So this evening I headed up to Norwich for George R.R. Martin's Q&A and book signing for A Feast for Crows. Arrived about 2 hours before the signing, grabbed the book and a curry in the local pub then headed back to the shop. I was exceptionally annoyed that they had copies of The Art of Ice and Fire book on sale and I lacked the funds to purchase it.
Martin came on about 7pm GMT and spoke for a good 40 minutes before answering questions for about 20 minutes or so.
The main point of discussion was the reason for the five-year wait since A Storm of Swords. I'm sure most of you know this already but, briefly, he wanted a 5-year gap between ASOS and ADWD to allow the kids to grow up. Some characters, mainly the children and Daenerys, really benefited from this, but most of the other characters suffered and the book was degenerating into a flashback-fest. After about a year he decided that wasn't working, ditched everything, and started again. He also admitted that the sudden boom in the on-line community hasn't helped and he spends more time than he should answering fan mail, but he remembers when even after the success of Fevre Dream he only got a dozen or so fan letters a year and now doesn't want to appear ungratfeful by neglecting his fan letters. He also pointed out that at least two major successes - the Brotherhood Without Banners and the Hedge Knight comic adaption - came out of answering random fan emails. He also said that he'd considered appointing Parris official email-answerer, but felt that that was passing the buck. He's currently got over 1,200 emails in his inbox unread!
A new piece of information that slipped through was that he and his publishers had pretty much settled on simply splitting the book in half and publishing the two halves a month or so apart when a friend of his suggested splitting the book by POV. Martin admitted he should have seen this earlier as his editorial team did the same thing on Wild Cards VI when it overran, moving two stories set in New York away from the other six (set in Atlanta) and making them Wild Cards VII (actually it may have been the other way round). The other major advantage of this was that it allowed him to publish AFFC immediately, otherwise we'd have had to wait another year to get both books (he also said he couldn't find a good break point between the two halves). As it stands he's got 500 manuscript pages of ADWD written and plans to write another 500-600. He had a good wind of steam in finishing AFFC and hopes that with the same wind he can finish ADWD in a few months for late 2006 publication. He said he'll try not to write another 1500-page behemoth but promises nothing.
Lots of standard questions followed ("Where do you get your ideas from?" etc) with lots of answers we've had before (write short stories before you try novels, don't immediately try to write a 10-book series). A couple of nuggets slipped though: someone else asked the same question that Segovia on Wotmania asked me to ask about the level of character demise in the series to date and Martin replied that the rest of the series would unfold in a manner consistent with what would come before, i.e. no-one is safe and he'll kill anyone if the story demands it. He refused to comment on specifically if there'll be any more shocks on a par with the Red Wedding and Eddard's death. I asked about Dunk & Egg III and he confirmed most of it is written. It just needs some more polishing and the ending to be added on, which he plans to do when gets back from tour in December before leaping back into ADWD. He's still unsure about where to publish it. Someone else asked about the RPG and he confirmed that he checked and provided background information for the concordanance, encyclopedia, geography, family and history sections, but had no say in the rules. The RPG is "canon" for the moment but he reserves the right to change any details in future novels. He did unreservedly approve of the artwork for the book. I also asked about a film version of Fevre Dream and he replied that it's been optioned several times, but nothing has happened with it because no major director has taken an interest. I suggested M. Night Shymalan but he replied that the book lacks his trademark twist ending.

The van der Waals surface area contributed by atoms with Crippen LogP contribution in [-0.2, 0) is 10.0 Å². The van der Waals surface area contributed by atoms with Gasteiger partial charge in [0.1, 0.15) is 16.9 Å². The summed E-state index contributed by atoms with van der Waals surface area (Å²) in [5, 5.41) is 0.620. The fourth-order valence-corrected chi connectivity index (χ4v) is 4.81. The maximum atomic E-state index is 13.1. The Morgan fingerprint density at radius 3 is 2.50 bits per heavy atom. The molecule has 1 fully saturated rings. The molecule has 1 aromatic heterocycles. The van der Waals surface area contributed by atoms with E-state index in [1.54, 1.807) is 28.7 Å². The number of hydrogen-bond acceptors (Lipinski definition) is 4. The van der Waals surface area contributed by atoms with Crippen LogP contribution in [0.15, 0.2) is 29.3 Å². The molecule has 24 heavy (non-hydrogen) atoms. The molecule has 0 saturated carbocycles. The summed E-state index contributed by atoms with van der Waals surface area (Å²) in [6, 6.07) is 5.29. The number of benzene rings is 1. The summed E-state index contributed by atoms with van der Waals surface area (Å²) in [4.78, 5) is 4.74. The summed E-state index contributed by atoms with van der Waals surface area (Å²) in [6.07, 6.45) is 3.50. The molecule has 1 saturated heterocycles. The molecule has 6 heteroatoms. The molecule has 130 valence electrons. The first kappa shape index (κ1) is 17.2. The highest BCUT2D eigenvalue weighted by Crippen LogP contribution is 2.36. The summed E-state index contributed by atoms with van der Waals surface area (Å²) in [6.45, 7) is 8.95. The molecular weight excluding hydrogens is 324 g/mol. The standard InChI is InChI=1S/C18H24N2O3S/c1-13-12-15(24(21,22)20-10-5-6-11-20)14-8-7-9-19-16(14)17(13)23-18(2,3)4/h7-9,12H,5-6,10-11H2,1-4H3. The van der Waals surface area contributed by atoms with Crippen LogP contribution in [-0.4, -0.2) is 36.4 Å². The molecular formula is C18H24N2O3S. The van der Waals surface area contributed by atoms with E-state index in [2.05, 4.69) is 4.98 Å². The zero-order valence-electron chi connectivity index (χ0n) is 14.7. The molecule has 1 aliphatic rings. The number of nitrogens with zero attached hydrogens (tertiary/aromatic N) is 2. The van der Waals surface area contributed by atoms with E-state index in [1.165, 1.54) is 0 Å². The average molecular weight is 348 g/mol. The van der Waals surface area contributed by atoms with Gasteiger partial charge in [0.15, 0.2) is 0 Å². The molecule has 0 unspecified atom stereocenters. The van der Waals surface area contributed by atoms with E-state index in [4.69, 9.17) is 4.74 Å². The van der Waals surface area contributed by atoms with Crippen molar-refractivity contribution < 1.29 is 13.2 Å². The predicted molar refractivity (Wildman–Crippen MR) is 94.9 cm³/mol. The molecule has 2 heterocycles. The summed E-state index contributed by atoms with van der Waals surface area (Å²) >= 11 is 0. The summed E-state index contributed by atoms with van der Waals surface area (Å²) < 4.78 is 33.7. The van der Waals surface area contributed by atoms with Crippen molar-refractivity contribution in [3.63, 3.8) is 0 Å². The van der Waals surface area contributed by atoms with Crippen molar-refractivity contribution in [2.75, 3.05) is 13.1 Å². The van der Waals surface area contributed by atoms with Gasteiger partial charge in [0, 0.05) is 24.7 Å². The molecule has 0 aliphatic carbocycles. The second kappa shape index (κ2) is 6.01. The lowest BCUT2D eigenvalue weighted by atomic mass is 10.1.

He confirmed that the 5-year-gap is now deader than the dodo and has fallen back on his excuse that in the Middle Ages kids had to grow up FAST, so that a 12 or 13-year-old would be much more mature than today. He wanted the books to cover a much longer span of time and blames himself for setting the first Catelyn chapter in A Game of Thrones on the same day that Robb and Jon find the direwolves in the snow. In retrospect he should have set the next chapter six months later. He likes all his characters, even 'assholes' like Theon, but admitted that Tyrion was his favourite. Sometimes he felt like showering after writing a chapter about Cersei, though, as her world-view is quite unsympathetic. He said he felt baffled about people complaining more about the "gratuitous" sex than the gratuitous feasting, gratuitous dialogue and even 'gratuitous characters going for a pee in the woods'.
Then it was off to enjoy AFFC on the train home. Needless to say, GRRM was charasmatic, friendly, courteous and answered all questions with good humour (and some of these he has to be asked every other day). He also wanted to put paid to rumours that AFFC was late because he'd spent all his time in his hot-tub with hot babes!
And he gave a special shout out to Lodengarl and all the Brotherhood Without Banners. He said it was a shame I missed Worldcon (yeah, cheers for that, it was before I joined up) as he'd thoroughly enjoyed it and looked forward to meeting up with you all next time.
No he definitely said he had most of it [the third Dunk & Egg story] done, he just needs to finish it off in December when he gets home after the signing tour, before he leaps into the second half of ADWD.